The addition of a second voice, sung in tandem, to Gregorian chants.

Signs written above the chant words to indicate where the voices should rise and where they should fall in tone.

A written discourse on the performing arts, including music, dance, stage performances, and so on
Natya Shastra

Included poems that were accompanied by instrumental music, often from a lyre
Lyric poetry

Refers to a set of fragmentary relics as well as a nearly complete example of notated music from around 1400 BCE.
Hurrian song

Lived from 1300 to 1377. Both a poet and composer, he wrote over one hundred songs and was one of the first to write polyphonic music
Guillaume de Machaut

Often sung by male choirs and the music is still used for worship today
Gregorian chants

Found in Slovenia, it appears to date to about 50,000 years ago
Divje Babe flute

Polyphonic music; was similar to an organum, but the speed of the song was quicker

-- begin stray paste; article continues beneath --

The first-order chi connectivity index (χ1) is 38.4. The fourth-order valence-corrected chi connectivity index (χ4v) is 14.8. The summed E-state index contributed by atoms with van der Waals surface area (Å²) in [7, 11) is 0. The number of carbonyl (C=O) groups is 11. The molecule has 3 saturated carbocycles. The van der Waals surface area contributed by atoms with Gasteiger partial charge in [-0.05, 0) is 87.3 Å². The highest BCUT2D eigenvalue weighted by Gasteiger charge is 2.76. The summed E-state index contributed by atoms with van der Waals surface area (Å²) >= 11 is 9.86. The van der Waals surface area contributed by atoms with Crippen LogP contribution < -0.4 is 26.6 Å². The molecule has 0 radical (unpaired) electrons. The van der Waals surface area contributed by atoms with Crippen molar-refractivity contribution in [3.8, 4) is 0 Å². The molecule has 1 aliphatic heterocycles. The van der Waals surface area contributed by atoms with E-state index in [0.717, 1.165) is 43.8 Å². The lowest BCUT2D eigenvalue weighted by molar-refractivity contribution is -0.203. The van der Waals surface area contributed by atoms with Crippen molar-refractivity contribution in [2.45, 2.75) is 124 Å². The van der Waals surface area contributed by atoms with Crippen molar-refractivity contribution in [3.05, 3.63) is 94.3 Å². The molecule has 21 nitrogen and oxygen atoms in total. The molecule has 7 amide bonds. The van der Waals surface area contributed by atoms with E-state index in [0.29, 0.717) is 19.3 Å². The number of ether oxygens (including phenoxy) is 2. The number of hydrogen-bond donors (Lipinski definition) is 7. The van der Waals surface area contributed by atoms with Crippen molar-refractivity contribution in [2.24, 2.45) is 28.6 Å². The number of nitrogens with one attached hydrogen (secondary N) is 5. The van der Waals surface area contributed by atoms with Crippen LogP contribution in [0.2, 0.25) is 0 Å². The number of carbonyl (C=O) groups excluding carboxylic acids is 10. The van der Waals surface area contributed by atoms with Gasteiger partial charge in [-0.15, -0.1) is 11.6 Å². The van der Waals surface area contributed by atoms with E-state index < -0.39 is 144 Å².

Also known as plainsong; a type of monophonic sacred music

A musical form that became popular in the late medieval period, it featured multiple voices with a complex rhythm
Ars Nova

The use of archaeological techniques in the study of music.

Parts of Speech & Poetry

a comparison using like or as ex:

a figure of speech in which something is described as though it were something else, sometimes uses “is” or “are.”

Giving human or lifelike qualities to a nonhuman or something that is not alive

joins words or groups of words, ex: or, but, and, because, until, for

a word that describes a noun.

a word that expresses emotion

An expression that cannot be understood if taken literally (ex- “Get your head out of the clouds”).

making to seem more important than it really is

A figure of speech in which a writer deliberately makes a situation seem less important or serious than it is.

a word that takes the place of a noun; ex: she, he, us, they, me, ours

action words

A word or phrase that shows the relationship of a noun to another noun (at, by, in, to, from, with )

repetition of consonant sounds at the beginning of words ex: Peter Piper picked a peck of pickled peppers.

a word that describes a verb or adjective ex: fast, here, often, happily

sounds and words put together in a meaningful way